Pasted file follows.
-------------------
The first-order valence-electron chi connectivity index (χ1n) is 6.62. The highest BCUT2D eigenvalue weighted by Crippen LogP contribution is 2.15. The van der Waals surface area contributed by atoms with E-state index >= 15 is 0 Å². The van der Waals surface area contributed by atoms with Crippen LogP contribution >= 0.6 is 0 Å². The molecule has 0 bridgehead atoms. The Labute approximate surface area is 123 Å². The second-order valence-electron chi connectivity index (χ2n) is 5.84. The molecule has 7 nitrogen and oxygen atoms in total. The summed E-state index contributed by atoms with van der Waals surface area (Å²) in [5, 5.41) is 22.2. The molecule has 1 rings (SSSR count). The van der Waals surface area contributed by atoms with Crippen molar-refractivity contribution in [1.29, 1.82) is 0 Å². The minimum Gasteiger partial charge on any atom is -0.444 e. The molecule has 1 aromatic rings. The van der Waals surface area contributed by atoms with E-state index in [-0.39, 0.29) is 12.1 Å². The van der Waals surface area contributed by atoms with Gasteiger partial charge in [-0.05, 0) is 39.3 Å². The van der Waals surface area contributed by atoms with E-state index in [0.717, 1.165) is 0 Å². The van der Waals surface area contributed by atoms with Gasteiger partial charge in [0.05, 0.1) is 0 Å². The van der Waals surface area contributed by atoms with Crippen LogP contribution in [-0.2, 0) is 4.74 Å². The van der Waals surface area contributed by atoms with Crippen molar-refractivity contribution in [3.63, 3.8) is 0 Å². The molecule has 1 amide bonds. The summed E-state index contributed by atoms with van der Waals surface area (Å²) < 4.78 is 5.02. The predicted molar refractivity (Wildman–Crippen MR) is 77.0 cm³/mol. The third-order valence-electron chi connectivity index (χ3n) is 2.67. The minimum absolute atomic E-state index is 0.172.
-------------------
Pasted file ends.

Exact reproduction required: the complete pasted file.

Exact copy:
The first-order valence-electron chi connectivity index (χ1n) is 6.62. The highest BCUT2D eigenvalue weighted by Crippen LogP contribution is 2.15. The van der Waals surface area contributed by atoms with E-state index >= 15 is 0 Å². The van der Waals surface area contributed by atoms with Crippen LogP contribution >= 0.6 is 0 Å². The molecule has 0 bridgehead atoms. The Labute approximate surface area is 123 Å². The second-order valence-electron chi connectivity index (χ2n) is 5.84. The molecule has 7 nitrogen and oxygen atoms in total. The summed E-state index contributed by atoms with van der Waals surface area (Å²) in [5, 5.41) is 22.2. The molecule has 1 rings (SSSR count). The van der Waals surface area contributed by atoms with Crippen molar-refractivity contribution in [1.29, 1.82) is 0 Å². The minimum Gasteiger partial charge on any atom is -0.444 e. The molecule has 1 aromatic rings. The van der Waals surface area contributed by atoms with E-state index in [-0.39, 0.29) is 12.1 Å². The van der Waals surface area contributed by atoms with Gasteiger partial charge in [-0.05, 0) is 39.3 Å². The van der Waals surface area contributed by atoms with E-state index in [0.717, 1.165) is 0 Å². The van der Waals surface area contributed by atoms with Gasteiger partial charge in [0.05, 0.1) is 0 Å². The van der Waals surface area contributed by atoms with Crippen LogP contribution in [-0.2, 0) is 4.74 Å². The van der Waals surface area contributed by atoms with Crippen molar-refractivity contribution in [3.63, 3.8) is 0 Å². The molecule has 1 amide bonds. The summed E-state index contributed by atoms with van der Waals surface area (Å²) < 4.78 is 5.02. The predicted molar refractivity (Wildman–Crippen MR) is 77.0 cm³/mol. The third-order valence-electron chi connectivity index (χ3n) is 2.67. The minimum absolute atomic E-state index is 0.172.